The visualization software is available on https://github.com/henschellab/populapy.

Dendrogram Ordered Admixture Bar Plots

The plotting of admixture bar plots is conventionally arranged either by preconceived groupings or by lexicographic ordering of the individual admixture components. In contrast, the bar plots were arranged here according to the dendrogram derived from hierarchical clustering. This way, the genetic makeup of clusters becomes immediately apparent, as genetic similarity (as measured through 1-ibs dissimilarity) of samples translates into dendrogram proximity. Further, for comparison purposes, the dendrogram was consistently colored according to population membership of samples. Again, the Python scripts have been made available in the abovementioned repository.

Genetic Diversity Calculation

Population Stratification and Population Cluster Analysis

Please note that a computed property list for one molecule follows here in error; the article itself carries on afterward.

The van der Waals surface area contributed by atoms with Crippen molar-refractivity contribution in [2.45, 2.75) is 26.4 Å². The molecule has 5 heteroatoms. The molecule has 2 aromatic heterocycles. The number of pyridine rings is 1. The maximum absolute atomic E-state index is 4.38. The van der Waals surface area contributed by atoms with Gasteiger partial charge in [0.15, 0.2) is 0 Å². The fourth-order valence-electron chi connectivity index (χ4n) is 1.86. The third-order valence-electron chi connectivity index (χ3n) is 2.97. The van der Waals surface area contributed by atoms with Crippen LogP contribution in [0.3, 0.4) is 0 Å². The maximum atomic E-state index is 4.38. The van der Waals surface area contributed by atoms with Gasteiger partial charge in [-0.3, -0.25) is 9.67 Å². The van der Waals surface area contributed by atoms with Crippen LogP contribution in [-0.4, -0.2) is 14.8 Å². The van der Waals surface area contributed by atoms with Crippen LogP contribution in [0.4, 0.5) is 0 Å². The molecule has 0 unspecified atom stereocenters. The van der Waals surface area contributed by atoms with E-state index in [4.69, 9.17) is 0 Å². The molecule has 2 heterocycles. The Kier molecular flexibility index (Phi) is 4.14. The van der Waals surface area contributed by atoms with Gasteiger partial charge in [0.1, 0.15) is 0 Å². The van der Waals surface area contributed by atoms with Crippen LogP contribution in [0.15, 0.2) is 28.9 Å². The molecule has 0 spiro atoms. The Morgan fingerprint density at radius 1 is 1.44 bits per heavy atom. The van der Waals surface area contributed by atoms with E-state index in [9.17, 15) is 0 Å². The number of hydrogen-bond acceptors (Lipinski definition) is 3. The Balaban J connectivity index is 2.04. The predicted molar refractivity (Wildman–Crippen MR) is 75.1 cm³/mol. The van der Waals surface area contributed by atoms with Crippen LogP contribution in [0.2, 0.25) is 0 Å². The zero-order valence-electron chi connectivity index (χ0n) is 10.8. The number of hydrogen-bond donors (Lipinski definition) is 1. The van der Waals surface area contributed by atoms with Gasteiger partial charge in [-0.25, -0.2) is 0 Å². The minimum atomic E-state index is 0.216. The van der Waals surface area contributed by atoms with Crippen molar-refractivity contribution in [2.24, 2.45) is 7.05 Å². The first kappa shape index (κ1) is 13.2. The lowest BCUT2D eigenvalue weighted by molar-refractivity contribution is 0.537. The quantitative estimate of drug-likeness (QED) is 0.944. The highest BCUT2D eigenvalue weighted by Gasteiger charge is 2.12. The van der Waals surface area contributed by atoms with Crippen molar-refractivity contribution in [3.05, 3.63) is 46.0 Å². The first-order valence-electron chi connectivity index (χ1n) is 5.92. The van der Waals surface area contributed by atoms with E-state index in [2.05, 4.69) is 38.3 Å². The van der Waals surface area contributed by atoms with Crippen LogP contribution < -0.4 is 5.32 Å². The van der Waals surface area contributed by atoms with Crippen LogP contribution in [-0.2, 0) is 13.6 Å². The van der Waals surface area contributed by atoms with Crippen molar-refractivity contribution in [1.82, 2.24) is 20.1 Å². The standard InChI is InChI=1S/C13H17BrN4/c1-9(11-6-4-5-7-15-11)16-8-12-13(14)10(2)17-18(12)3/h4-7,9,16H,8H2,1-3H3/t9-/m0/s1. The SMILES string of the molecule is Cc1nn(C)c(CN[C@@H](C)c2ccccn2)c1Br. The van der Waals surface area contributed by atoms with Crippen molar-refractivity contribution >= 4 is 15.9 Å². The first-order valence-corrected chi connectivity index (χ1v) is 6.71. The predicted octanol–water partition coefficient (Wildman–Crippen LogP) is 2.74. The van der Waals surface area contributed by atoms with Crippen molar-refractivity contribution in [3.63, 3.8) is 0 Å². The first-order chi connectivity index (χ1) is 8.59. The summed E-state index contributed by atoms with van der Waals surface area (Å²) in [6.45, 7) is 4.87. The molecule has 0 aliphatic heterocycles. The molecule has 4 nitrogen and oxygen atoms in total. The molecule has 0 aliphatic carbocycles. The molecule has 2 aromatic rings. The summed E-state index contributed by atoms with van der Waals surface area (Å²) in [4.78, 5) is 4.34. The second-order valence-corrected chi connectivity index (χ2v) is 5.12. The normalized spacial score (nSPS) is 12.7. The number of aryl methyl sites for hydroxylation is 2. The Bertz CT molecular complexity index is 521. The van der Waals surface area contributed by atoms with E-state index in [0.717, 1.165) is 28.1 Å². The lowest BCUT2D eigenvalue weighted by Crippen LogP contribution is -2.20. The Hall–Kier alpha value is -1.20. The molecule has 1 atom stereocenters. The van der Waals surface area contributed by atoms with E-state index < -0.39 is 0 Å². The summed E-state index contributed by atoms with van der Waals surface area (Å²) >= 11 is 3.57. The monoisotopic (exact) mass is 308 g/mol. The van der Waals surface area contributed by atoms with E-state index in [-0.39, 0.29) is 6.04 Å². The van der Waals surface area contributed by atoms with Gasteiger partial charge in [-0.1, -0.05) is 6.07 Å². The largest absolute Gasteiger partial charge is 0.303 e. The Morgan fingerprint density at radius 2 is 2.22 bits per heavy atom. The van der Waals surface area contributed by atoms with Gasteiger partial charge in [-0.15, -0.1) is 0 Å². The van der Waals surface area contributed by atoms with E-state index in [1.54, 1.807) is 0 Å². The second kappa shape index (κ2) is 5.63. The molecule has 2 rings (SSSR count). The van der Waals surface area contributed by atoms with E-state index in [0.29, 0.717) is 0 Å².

We use PLINK (plink–cluster–genome) to perform population stratification. The first step produces a 2043 × 2043 distance matrix containing all pairwise IBS (1-ibs) distances of UAE and HGDP samples. We then use Pandas and Python to calculate the average within-population distance (also referred to as population diversity or heterogeneity) and among-population distances (separation) for all populations. Formally, the within-population distance is given by the average of all distances of pairs of an individual in a population. The pairwise separation between two populations is calculated by averaging over all pairs with one being a member in one population and the other being member in the other population. The separation of one population is then the average of separation values to all other populations. For the sake of an unbiased separation value for the UAE, we omit HGDP Middle East. We then calculate compactness of a population as a measure for how well it clusters, by dividing heterogeneity with separation. Compactness can be interpreted as a measure of population stratification. We down-sample populations by randomly selecting 100 individuals per population (except for small populations like Oceania and North Africa). This process is repeated 100 times to estimate variance in separation, heterogeneity, and compactness. The (pairwise) separation values yield a new 8 × 8 distance matrix (seven HGDP populations plus the UAE) with pairwise distances between populations, to which we apply hierarchical clustering with average linkage. In addition, for each population, we calculate heterogeneity (average within-population distance), separation (average among-population distance), and the separation/heterogeneity ratio, which balances within-cluster homogeneity against between-cluster separation. We perform the same steps for six UAE Emirates separately, with cluster labeling derived from the samples’ respective birth places. We finally combine all HGDP populations and individual Emirates, to put inter-Emirate differences into global perspective. The Jupyter notebook that reproducibly details all steps and calculations is provided in the abovementioned repository.